A laptop computer was sent by courier to military headquarters in Pretoria for testing in battlefield conditions. The laptop survived shock waves from being in close proximity to shelling; it survived burial under a heap of rubble from an explosion; it survived being knocked off a table in a tent on the simulated battleground. In short, it passed the test with flying colours.
But then the machine had to be sent back. Due to cost-cutting measures (too much of the military budget had gone to foreign arms deals, you see), it was decided to use the South African Post Office instead of a courier.
But when it got to the other side, the laptop was smashed beyond repair.
Clearly, war can't compete with the SA Post Office in terms of hazardous duty.
Except that this story has been told about several post offices and postal services around the world.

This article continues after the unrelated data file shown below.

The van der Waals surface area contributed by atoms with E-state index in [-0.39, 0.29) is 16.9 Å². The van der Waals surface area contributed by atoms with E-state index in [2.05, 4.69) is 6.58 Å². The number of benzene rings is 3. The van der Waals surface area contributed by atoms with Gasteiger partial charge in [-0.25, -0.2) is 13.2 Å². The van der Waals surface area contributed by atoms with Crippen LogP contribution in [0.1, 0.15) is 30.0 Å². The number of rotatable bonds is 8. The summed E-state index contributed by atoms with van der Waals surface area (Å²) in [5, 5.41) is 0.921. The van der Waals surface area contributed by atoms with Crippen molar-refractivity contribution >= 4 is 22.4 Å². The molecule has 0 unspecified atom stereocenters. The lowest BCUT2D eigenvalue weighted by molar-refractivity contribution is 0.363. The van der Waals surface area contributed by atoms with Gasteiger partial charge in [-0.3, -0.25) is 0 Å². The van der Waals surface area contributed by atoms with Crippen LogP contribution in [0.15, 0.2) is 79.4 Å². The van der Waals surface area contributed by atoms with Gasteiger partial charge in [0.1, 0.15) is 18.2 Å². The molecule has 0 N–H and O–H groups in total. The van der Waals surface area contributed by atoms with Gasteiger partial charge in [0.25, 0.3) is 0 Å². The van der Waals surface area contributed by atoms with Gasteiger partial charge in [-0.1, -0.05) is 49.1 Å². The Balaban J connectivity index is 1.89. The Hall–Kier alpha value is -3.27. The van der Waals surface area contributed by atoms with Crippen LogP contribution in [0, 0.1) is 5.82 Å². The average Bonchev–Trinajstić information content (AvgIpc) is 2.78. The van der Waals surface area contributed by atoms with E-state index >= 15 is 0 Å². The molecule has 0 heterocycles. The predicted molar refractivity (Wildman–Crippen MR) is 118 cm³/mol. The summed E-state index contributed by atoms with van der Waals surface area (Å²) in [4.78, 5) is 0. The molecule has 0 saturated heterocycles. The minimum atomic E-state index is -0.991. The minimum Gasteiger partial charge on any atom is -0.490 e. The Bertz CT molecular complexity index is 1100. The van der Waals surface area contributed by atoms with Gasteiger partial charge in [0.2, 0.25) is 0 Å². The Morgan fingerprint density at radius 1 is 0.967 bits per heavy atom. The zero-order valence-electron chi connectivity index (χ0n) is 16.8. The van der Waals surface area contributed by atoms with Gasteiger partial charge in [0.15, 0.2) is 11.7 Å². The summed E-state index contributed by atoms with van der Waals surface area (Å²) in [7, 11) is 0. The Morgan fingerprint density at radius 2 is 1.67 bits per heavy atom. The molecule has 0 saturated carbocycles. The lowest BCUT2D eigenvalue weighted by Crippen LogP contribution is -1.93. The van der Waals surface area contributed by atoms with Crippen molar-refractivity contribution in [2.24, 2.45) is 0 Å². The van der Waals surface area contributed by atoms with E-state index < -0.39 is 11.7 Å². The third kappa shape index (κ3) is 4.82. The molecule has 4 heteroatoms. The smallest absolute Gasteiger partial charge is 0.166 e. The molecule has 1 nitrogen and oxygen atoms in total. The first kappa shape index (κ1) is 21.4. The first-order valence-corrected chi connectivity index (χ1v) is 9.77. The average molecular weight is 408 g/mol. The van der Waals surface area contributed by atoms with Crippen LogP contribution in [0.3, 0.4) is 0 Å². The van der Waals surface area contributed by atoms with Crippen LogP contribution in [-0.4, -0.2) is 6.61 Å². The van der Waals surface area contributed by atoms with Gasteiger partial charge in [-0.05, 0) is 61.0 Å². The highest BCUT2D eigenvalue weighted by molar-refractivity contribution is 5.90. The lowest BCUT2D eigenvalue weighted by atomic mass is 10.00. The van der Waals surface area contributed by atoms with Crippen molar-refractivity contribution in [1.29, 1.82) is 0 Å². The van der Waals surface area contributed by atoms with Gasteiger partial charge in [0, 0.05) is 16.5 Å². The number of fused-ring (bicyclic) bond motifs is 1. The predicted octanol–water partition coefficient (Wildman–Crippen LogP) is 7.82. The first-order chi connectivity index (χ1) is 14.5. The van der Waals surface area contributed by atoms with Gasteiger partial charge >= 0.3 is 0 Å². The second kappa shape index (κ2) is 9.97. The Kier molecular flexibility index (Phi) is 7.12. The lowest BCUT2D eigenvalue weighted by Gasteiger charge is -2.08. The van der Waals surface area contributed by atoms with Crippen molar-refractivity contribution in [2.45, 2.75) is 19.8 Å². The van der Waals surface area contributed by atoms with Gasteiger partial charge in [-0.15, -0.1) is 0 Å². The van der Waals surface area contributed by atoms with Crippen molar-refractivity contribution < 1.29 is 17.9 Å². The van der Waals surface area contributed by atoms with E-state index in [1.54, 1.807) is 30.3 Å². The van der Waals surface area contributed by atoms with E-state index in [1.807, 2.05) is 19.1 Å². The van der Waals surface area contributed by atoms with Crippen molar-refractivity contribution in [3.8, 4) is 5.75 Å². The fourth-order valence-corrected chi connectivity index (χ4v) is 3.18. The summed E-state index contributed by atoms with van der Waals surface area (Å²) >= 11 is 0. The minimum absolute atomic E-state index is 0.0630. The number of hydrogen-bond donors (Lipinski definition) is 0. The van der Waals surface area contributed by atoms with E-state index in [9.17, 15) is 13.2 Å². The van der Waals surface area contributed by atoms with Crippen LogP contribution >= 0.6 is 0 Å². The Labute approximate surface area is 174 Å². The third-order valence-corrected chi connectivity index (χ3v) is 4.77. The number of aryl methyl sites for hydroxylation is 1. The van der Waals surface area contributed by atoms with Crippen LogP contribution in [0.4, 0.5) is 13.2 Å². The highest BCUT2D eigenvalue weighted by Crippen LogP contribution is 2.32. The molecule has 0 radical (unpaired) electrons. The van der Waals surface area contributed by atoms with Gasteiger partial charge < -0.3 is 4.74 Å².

Like this comment in an article* in the British newspaper, the Sunday Herald, dated 12 September 2004, about Parcel Force,one of the top express parcel carriers in the United Kingdom:
Tales of Parcel Force's incompetence are legion. It is probably apocryphal, but we like the one where a laptop computer was sent to the Army for destructive testing in a battleground environment. The computer managed to survive the Army but Parcel Force broke it while delivering it back to the manufacturer.
For good measure, the article included another gem:
After weeks of trying to trace a missing item, a Parcel Force woman phones the customer and says: "I've worked out what the problem is. The driver's a twat."
(* Thanks to Brian Chapman for the clipping)